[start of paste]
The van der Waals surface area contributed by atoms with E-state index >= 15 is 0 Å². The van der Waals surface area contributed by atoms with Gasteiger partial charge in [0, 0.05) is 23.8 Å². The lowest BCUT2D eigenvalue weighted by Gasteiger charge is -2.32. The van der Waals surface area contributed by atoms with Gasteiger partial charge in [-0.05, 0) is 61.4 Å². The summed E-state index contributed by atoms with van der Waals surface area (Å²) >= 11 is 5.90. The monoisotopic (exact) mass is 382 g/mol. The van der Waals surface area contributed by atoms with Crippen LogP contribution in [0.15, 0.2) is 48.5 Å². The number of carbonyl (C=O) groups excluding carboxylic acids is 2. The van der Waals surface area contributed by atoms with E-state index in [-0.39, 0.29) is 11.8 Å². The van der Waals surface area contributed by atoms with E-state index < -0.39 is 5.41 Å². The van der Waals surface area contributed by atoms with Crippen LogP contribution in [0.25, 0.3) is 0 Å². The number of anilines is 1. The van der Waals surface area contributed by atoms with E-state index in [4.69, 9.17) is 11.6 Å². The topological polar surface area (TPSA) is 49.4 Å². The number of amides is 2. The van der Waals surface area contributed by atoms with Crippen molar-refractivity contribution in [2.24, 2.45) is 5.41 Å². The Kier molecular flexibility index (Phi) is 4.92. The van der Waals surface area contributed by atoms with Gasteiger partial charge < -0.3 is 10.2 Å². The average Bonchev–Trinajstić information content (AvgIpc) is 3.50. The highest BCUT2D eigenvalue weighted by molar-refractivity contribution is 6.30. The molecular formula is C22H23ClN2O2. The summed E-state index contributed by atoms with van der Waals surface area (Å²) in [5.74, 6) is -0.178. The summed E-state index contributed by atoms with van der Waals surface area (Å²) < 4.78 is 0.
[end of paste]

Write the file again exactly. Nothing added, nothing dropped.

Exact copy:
The van der Waals surface area contributed by atoms with E-state index >= 15 is 0 Å². The van der Waals surface area contributed by atoms with Gasteiger partial charge in [0, 0.05) is 23.8 Å². The lowest BCUT2D eigenvalue weighted by Gasteiger charge is -2.32. The van der Waals surface area contributed by atoms with Gasteiger partial charge in [-0.05, 0) is 61.4 Å². The summed E-state index contributed by atoms with van der Waals surface area (Å²) >= 11 is 5.90. The monoisotopic (exact) mass is 382 g/mol. The van der Waals surface area contributed by atoms with Crippen LogP contribution in [0.15, 0.2) is 48.5 Å². The number of carbonyl (C=O) groups excluding carboxylic acids is 2. The van der Waals surface area contributed by atoms with E-state index in [-0.39, 0.29) is 11.8 Å². The van der Waals surface area contributed by atoms with E-state index < -0.39 is 5.41 Å². The van der Waals surface area contributed by atoms with Crippen LogP contribution in [0.25, 0.3) is 0 Å². The number of anilines is 1. The van der Waals surface area contributed by atoms with E-state index in [4.69, 9.17) is 11.6 Å². The topological polar surface area (TPSA) is 49.4 Å². The number of amides is 2. The van der Waals surface area contributed by atoms with Crippen molar-refractivity contribution in [2.24, 2.45) is 5.41 Å². The Kier molecular flexibility index (Phi) is 4.92. The van der Waals surface area contributed by atoms with Gasteiger partial charge < -0.3 is 10.2 Å². The average Bonchev–Trinajstić information content (AvgIpc) is 3.50. The highest BCUT2D eigenvalue weighted by molar-refractivity contribution is 6.30. The molecular formula is C22H23ClN2O2. The summed E-state index contributed by atoms with van der Waals surface area (Å²) in [5.74, 6) is -0.178. The summed E-state index contributed by atoms with van der Waals surface area (Å²) < 4.78 is 0.